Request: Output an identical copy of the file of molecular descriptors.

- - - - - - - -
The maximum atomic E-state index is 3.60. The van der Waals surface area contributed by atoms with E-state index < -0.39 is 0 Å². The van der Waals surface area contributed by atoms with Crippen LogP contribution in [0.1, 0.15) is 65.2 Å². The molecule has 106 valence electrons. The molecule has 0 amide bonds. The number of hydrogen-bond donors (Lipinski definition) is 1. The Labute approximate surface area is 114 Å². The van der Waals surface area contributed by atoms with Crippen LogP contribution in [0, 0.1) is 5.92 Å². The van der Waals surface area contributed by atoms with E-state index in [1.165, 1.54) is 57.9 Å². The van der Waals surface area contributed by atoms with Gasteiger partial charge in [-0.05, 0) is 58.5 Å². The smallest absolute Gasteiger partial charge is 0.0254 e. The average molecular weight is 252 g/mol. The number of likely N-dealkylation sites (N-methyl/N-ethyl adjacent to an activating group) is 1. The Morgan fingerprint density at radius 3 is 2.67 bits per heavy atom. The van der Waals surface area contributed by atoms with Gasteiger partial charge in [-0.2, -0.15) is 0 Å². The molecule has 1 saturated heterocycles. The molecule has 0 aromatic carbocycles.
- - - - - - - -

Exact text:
The maximum atomic E-state index is 3.60. The van der Waals surface area contributed by atoms with E-state index < -0.39 is 0 Å². The van der Waals surface area contributed by atoms with Crippen LogP contribution in [0.1, 0.15) is 65.2 Å². The molecule has 106 valence electrons. The molecule has 0 amide bonds. The number of hydrogen-bond donors (Lipinski definition) is 1. The Labute approximate surface area is 114 Å². The van der Waals surface area contributed by atoms with Crippen LogP contribution in [0, 0.1) is 5.92 Å². The van der Waals surface area contributed by atoms with E-state index in [1.165, 1.54) is 57.9 Å². The van der Waals surface area contributed by atoms with Gasteiger partial charge in [-0.05, 0) is 58.5 Å². The smallest absolute Gasteiger partial charge is 0.0254 e. The average molecular weight is 252 g/mol. The number of likely N-dealkylation sites (N-methyl/N-ethyl adjacent to an activating group) is 1. The Morgan fingerprint density at radius 3 is 2.67 bits per heavy atom. The van der Waals surface area contributed by atoms with Gasteiger partial charge in [-0.2, -0.15) is 0 Å². The molecule has 1 saturated heterocycles. The molecule has 0 aromatic carbocycles.